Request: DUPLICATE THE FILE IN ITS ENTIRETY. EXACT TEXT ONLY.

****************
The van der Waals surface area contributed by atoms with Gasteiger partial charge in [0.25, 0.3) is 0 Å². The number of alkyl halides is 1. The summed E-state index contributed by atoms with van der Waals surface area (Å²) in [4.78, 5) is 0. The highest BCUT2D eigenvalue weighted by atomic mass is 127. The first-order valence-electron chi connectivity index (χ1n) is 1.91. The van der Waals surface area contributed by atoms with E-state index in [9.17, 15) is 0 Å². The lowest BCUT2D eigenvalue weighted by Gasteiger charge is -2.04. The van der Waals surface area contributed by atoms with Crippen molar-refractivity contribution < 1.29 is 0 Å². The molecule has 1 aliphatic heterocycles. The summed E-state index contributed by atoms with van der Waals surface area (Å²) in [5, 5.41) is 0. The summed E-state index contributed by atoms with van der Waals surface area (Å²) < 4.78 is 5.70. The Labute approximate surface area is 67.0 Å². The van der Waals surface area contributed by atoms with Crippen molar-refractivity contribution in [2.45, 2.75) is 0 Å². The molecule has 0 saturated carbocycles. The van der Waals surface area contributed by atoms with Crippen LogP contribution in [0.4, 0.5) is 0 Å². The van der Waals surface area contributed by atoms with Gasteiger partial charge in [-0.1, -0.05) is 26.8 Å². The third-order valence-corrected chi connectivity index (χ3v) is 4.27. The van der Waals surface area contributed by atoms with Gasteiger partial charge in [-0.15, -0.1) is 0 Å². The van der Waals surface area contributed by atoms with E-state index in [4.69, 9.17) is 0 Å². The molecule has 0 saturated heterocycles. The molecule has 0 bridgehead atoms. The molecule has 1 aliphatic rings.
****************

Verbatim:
The van der Waals surface area contributed by atoms with Gasteiger partial charge in [0.25, 0.3) is 0 Å². The number of alkyl halides is 1. The summed E-state index contributed by atoms with van der Waals surface area (Å²) in [4.78, 5) is 0. The highest BCUT2D eigenvalue weighted by atomic mass is 127. The first-order valence-electron chi connectivity index (χ1n) is 1.91. The van der Waals surface area contributed by atoms with E-state index in [9.17, 15) is 0 Å². The lowest BCUT2D eigenvalue weighted by Gasteiger charge is -2.04. The van der Waals surface area contributed by atoms with Crippen molar-refractivity contribution < 1.29 is 0 Å². The molecule has 1 aliphatic heterocycles. The summed E-state index contributed by atoms with van der Waals surface area (Å²) in [5, 5.41) is 0. The summed E-state index contributed by atoms with van der Waals surface area (Å²) < 4.78 is 5.70. The Labute approximate surface area is 67.0 Å². The van der Waals surface area contributed by atoms with Crippen molar-refractivity contribution in [2.45, 2.75) is 0 Å². The molecule has 0 saturated carbocycles. The van der Waals surface area contributed by atoms with Crippen LogP contribution in [0.4, 0.5) is 0 Å². The van der Waals surface area contributed by atoms with Gasteiger partial charge in [-0.1, -0.05) is 26.8 Å². The third-order valence-corrected chi connectivity index (χ3v) is 4.27. The van der Waals surface area contributed by atoms with Gasteiger partial charge in [-0.15, -0.1) is 0 Å². The van der Waals surface area contributed by atoms with E-state index in [4.69, 9.17) is 0 Å². The molecule has 0 saturated heterocycles. The molecule has 0 bridgehead atoms. The molecule has 1 aliphatic rings.